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ANALYSIS: China’s PR Problem

Posted on 12 December 2009 by admin

By Johanna Son

CHIANG MAI, Thailand (TerraViva) – Powerful neighbour. A rising power. Old friend. Big, secretive investor. Big boy of the region.

These were some of the terms participants at a talk-show format discussion at the Mekong Media Forum used when asked to share the images of China they get from the media.Several said they had mixed feelings about the country that is the big power in the Mekong region, among the biggest investors in their countries and has built two dams on the upper reaches of the Mekong River.

“There are two Chinas,” said Cambodian journalist Nguon Serath, editor of ‘Rasmei Kampuchea Daily’ newspaper. One is the country that has put in the biggest investments in Cambodia and “that is a good picture”, he explained. The second is the builder of dams in the Mekong river that has sowed discontent among communities in downstream countries from Lao PDR, Cambodia and Vietnam and triggered letters of protest.

These comments, which came up through the four-day Forum, reflect the depth of resentment by neighbouring countries that perceive that China has run roughshod over their concerns about the impact of its dams on water levels, salination, worsening floods and their livelihoods.

Chinese diplomats and engineers, including at an October consultation held by the Mekong River Commission with in Chiang Rai, say that these problems are not due to the dams. The Lancang, as the upper reaches of the Mekong is called, contributes just 16 percent of the flow of the Mekong river, so damming cannot have such a huge impact on it, they have pointed out.

At the height of the record-high floods in Vientiane last year, the Mekong River Commission also issued a statement saying that based on a study of the volume of water involved, they could not have been caused by China’s dams.

But China’s views are not always read or heard much in the media of other Mekong countries as well in China’s own media. There is an information gap between upstream and downstream countries and communities, and this is perhaps part of why some Chinese journalists at the forum and audiences inside the country are surprised by the extent of the anger over its dam projects.

Over the years, it has become increasingly common for media reports in downstream countries to carry as ‘fact’ statements that China’s dams are behind uneven water levels and other water-related problems.

Media reports in Vietnam now carry articles criticising the dams. In June, Ngo Dinh Tuan, chair of the scientific council of the South-east Asia Institute of Water Resource and Environment, told ‘Tuoi Tre’ newspaper: “(Chinese) dam construction now joins hands with climate change to worsen droughts, salinity intrusion, landslides and land erosion.” He added: “The Vietnamese government must create a national strategy for protecting the river downstream, not only for the Mekong but the Red River (in Vietnam’s north), as China has started to build dams on it as well.”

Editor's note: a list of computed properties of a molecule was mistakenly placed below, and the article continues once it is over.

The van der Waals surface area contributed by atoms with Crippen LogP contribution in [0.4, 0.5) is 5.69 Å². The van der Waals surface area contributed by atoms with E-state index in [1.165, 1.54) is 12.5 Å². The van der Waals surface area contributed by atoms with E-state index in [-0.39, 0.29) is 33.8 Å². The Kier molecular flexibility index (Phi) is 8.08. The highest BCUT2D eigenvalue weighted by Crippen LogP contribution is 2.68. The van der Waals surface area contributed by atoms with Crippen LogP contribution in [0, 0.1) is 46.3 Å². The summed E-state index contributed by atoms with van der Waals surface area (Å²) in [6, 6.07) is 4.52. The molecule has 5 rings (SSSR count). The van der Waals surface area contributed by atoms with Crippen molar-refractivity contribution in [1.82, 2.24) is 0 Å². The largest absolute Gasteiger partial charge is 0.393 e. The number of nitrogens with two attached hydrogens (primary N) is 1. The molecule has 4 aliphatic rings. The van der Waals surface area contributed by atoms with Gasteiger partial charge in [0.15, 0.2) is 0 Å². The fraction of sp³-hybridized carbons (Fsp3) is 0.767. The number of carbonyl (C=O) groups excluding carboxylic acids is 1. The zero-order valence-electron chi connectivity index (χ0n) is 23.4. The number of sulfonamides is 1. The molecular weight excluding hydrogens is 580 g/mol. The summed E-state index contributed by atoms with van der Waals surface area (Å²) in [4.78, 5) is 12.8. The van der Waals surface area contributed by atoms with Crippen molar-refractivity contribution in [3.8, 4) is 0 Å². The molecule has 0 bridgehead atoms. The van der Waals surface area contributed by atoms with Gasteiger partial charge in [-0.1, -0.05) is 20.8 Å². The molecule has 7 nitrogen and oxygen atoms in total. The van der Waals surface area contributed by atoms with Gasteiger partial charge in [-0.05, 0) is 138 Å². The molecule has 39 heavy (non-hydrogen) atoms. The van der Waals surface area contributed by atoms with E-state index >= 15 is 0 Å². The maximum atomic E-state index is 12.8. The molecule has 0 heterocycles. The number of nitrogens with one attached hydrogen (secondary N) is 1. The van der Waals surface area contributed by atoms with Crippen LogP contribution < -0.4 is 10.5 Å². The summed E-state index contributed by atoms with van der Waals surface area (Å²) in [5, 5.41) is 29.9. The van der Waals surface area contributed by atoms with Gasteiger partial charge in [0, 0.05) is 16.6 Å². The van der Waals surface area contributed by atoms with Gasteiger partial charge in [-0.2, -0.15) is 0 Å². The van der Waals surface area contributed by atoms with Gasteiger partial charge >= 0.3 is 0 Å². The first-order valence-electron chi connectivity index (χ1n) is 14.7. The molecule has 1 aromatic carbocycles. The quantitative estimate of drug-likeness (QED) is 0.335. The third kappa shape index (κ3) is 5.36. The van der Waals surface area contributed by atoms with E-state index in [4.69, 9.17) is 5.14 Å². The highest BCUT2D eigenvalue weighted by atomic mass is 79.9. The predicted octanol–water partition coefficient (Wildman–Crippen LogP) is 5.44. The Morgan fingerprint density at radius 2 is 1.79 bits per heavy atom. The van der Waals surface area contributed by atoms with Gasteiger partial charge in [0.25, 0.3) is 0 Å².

The scrutiny given to China’s moves is a reflection of its soft power in the region.

This has been taking root since the nineties, as a more confident China signed cooperation accords with South-east Asian countries that had previously been impossible to discuss with Beijing (including the matter of the Spratly islands) except on a bilateral basis. Gradually, China’s image changed, from one of a threat to a power that had a ‘good neighbour’ policy toward South-east Asia. Today, the story angle of the ‘China threat’ is gone.

But its behaviour in the Mekong region, especially in the years since the first Mekong mainstream dam was built in 1993 and the second one in 2005, has been judged heavily against the backdrop of these hydropower projects.

Journalists say it is far from easy to get the views of China or Chinese officials in their stories, though Chinese colleagues also explained new trends point to more accessibility these days. Language is also a challenge.

Perhaps all the attention paid to China – and the depth of uneasiness toward its Mekong moves — is the price to pay for its large political footprint. “America in Asia”, in fact, was a phrase that Beijing-based journalist Lin Gu cited to refer to China’s power in the region.

He said that China is learning the ropes of being a power, and is concerned about how it is viewed by the outside world. “The (Chinese) government should understand that being beaten is part of the price to pay for being strong,” he said. At the same time, it still lacks confidence and can thus be “sensitive” and “overreacts” to criticism.

A barrage of questions about China’s dams also arose at the MRC meeting in October, from hydrologists, engineers, water researchers and academics and campaigners. In an interview, Chinese diplomat Lu Hai Tien said “we will bring all these concerns back” to Beijing.

Lu, from the Department of International Organisations and Conferences of China’s foreign ministry, conceded that there were many concerns about China, and “that’s why we are here”. Told that Mekong journalists had difficulty getting the Chinese government’s views, he said:  Maybe there has not been a proper platform for China to express its views.”

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